outweighs the inconvenience of litigating in the Middle
District, and, therefore, this factor weighs in favor of
D. The Locus of Operative Facts
"The 'locus of operative facts' has been interpreted as the
place where events and actors material to proving liability are
located." See Seltzer v. Omni Hotels, No. 09 Civ.
9115 (BSJ) (JCF), 2010 WL 3910597, at *4 (S.D.N.Y. Sept. 30,
"[C]ourts routinely transfer cases when the principal
events occurred and the principal witnesses are located in
another district." Id. (quoting In re Nematron Corp. Sec.
Litig., 30 F. Supp. 2d 397, 404 (S.D.N.Y. 1998)). However,
where there is no single locus of the operative facts, this
factor is neutral and does not support a transfer. See Smith v.
Dollar Tree Stores, Inc., No. 1:11-CV--02299-SCJ, 2012 U.S. Dist.
LEXIS 76944, at *10 (N.D. Ga. May 10, 2012).
It seems that a single locus of operative facts does exist
in this case. As discussed in Subpart II.A, most of the key
witnesses to testify in this case reside in Valdosta, Georgia.
It is also undisputed that the allegedly defamatory article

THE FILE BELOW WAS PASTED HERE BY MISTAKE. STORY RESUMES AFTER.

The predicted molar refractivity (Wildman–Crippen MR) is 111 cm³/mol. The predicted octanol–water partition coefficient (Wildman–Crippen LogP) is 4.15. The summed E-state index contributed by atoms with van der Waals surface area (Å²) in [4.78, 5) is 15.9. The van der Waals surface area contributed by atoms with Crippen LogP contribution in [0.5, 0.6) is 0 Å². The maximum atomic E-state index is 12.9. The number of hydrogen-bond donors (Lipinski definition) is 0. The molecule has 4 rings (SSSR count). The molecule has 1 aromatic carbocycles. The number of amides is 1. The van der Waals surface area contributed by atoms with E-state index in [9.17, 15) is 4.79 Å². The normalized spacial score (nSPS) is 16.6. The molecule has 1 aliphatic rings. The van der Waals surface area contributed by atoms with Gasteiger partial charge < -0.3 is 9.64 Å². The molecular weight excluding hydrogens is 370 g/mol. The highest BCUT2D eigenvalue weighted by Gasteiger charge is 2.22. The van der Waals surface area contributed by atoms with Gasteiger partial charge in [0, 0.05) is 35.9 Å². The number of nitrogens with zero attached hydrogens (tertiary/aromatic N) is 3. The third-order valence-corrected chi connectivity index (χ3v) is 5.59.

death, as well as a conversation allegedly taking
place after that death, both of which occurred in Valdosta and
were investigated by Valdosta public officials. See Dkt. No. 1,
191 7, 16, 18; Dkt. No. 9, p. 15. Moreover, Plaintiffs lived in
Valdosta when these events took place. Dkt. No. 1,
Plaintiffs emphasize that the publication of the article—a
principal event underlying their defamation claims—occurred on
the Internet and thus did not take place in any sing}e location.
Dkt. No. 13, p. 14. Even so, the only ties to the Southern
District of Georgia are the publication of the article, which
Plaintiffs acknowledge occurred nationwide, and the alleged harm
to Taylor Eakin's reputation, which Plaintiffs concede was
"certainly suffered . . . in the Middle District" as well. See
id. at pp. 10-11. Thus, it appears that the principal witnesses
and events are located in Valdosta, and thus in the Middle